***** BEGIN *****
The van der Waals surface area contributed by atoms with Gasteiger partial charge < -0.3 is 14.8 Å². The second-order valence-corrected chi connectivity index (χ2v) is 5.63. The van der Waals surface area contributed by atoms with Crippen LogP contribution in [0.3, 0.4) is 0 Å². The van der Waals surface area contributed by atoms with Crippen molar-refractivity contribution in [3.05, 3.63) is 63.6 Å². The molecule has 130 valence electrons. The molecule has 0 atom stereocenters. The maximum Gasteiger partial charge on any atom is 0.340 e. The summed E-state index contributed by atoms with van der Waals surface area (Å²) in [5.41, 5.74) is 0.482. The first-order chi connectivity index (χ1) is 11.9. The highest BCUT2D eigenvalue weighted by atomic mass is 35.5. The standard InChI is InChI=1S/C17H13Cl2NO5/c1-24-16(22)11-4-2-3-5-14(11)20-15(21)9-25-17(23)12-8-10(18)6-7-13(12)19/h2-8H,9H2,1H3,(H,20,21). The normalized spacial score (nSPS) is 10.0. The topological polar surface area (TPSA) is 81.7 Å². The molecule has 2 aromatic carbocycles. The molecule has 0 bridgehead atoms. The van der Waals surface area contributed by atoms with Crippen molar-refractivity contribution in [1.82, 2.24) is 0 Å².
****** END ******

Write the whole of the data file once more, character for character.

The van der Waals surface area contributed by atoms with Gasteiger partial charge < -0.3 is 14.8 Å². The second-order valence-corrected chi connectivity index (χ2v) is 5.63. The van der Waals surface area contributed by atoms with Crippen LogP contribution in [0.3, 0.4) is 0 Å². The van der Waals surface area contributed by atoms with Crippen molar-refractivity contribution in [3.05, 3.63) is 63.6 Å². The molecule has 130 valence electrons. The molecule has 0 atom stereocenters. The maximum Gasteiger partial charge on any atom is 0.340 e. The summed E-state index contributed by atoms with van der Waals surface area (Å²) in [5.41, 5.74) is 0.482. The first-order chi connectivity index (χ1) is 11.9. The highest BCUT2D eigenvalue weighted by atomic mass is 35.5. The standard InChI is InChI=1S/C17H13Cl2NO5/c1-24-16(22)11-4-2-3-5-14(11)20-15(21)9-25-17(23)12-8-10(18)6-7-13(12)19/h2-8H,9H2,1H3,(H,20,21). The normalized spacial score (nSPS) is 10.0. The topological polar surface area (TPSA) is 81.7 Å². The molecule has 2 aromatic carbocycles. The molecule has 0 bridgehead atoms. The van der Waals surface area contributed by atoms with Crippen molar-refractivity contribution in [1.82, 2.24) is 0 Å².